One of Fort Bend County’s biggest employers, Frito-Lay, will add more than 100 jobs and invest more than $200 million after county commissioners Tuesday signed off on a tax abatement for the company’s facility in Rosenberg.
Commissioners approved an economic incentive agreement with the company, under which Frito-Lay must complete $200 million in improvements at the plant by Dec. 31, 2023, and must retain a total of 735 employees beginning Jan. 1, 2025 in exchange for 45 percent and 55 percent abatements on their property taxes, according to the agreement documents.
Frito-Lay, if it meets the terms of the agreement, would receive a 55 percent rebate on property taxes starting in the 2024 tax year, according to the agreement.
Company officials are expanding the Rosenberg facility in order to add two manufacturing lines for Funyuns and tortilla chips as well as to increase the warehouse capacity and enable future growth, according to a company news release.
“We’ve called Rosenberg home for 40 years,” said Laura Maxwell, senior vice president of supply chain for PepsiCo Food North America, of which Frito-Lay is a division. “Throughout that time, the support of Fort Bend County has helped us invest in the right areas so that we can continue to grow and provide jobs to the community.”
The Rosenberg facility already has the largest footprint for the company in the state and produces snacks for Texas, Louisiana, Oklahoma, Kansas and Georgia, Maxwell said.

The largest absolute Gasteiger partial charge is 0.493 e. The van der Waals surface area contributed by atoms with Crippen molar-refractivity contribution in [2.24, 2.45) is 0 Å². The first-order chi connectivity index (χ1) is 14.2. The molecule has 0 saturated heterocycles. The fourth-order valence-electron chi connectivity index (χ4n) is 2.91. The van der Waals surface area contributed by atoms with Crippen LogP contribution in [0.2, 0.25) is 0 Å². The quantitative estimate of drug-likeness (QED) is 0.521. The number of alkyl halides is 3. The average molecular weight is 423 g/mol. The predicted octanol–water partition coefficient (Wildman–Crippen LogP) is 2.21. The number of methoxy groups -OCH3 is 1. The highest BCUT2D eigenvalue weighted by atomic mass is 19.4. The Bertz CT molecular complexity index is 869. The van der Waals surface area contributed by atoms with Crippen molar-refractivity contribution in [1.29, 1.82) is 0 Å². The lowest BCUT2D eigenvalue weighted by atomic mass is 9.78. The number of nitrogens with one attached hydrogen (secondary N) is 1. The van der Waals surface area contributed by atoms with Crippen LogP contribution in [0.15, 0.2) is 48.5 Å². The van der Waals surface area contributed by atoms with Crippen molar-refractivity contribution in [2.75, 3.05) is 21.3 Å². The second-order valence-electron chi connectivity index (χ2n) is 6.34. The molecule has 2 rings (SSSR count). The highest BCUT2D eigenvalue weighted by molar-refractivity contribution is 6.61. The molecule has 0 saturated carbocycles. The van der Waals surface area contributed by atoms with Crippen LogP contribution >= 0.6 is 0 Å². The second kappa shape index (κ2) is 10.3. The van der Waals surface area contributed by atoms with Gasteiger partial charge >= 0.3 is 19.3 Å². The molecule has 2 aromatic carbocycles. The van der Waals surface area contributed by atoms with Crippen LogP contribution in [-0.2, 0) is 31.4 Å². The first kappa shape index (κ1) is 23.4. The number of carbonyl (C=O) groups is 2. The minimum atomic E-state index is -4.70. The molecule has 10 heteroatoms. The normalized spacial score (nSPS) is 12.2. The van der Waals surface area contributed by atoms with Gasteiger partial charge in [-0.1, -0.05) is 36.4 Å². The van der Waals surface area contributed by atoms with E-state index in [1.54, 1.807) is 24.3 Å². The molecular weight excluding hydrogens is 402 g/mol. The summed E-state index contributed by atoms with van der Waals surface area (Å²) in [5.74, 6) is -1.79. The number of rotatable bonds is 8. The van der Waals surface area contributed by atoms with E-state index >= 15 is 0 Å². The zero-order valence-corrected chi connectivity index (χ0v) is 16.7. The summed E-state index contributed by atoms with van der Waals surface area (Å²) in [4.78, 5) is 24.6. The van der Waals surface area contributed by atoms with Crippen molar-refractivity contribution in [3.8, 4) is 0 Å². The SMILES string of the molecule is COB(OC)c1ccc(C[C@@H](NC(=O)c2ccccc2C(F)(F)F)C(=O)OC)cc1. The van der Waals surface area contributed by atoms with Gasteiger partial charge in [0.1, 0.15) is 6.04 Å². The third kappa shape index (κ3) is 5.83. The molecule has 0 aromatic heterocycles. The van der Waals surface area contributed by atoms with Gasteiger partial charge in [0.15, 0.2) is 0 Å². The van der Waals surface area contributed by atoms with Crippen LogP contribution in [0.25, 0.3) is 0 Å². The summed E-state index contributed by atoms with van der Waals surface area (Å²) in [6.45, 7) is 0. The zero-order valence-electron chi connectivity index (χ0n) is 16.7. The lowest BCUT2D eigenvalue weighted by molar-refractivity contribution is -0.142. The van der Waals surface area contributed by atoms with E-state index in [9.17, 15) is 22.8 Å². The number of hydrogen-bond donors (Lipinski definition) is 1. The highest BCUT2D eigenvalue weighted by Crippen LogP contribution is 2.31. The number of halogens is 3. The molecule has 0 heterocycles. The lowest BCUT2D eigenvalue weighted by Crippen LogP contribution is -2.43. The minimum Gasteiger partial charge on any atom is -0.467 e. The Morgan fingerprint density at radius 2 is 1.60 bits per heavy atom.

The plant currently employs more than 750 full-time plant and fleet associates and produces more than 117 million pounds of snacks each year, according to the release.
This is the second major investment Frito-Lay has made to its Rosenberg facility since 2019, said Natalie Ilseng, a spokeswoman for PepsiCo, Frito-Lay’s parent company. The snack giant first announced a $138 million investment in its Cheetos line, including new seasoning and packaging equipment and a warehouse expansion, according to a company news release.
That first expansion is set to be complete later this year, according to the release.
As part of the newest tax abatement, the company’s owner must pay $6,000 per year to the Greater Fort Bend Economic Development Council and must furnish payroll records to ensure they’re meeting the agreement.
The certified appraised value of the eligible property must be more than $82 million starting Jan. 1, 2024 and each January after that, according to the agreement. If the company fails to meet that, it will invalidate the tax abatement for the year the requirement wasn’t met.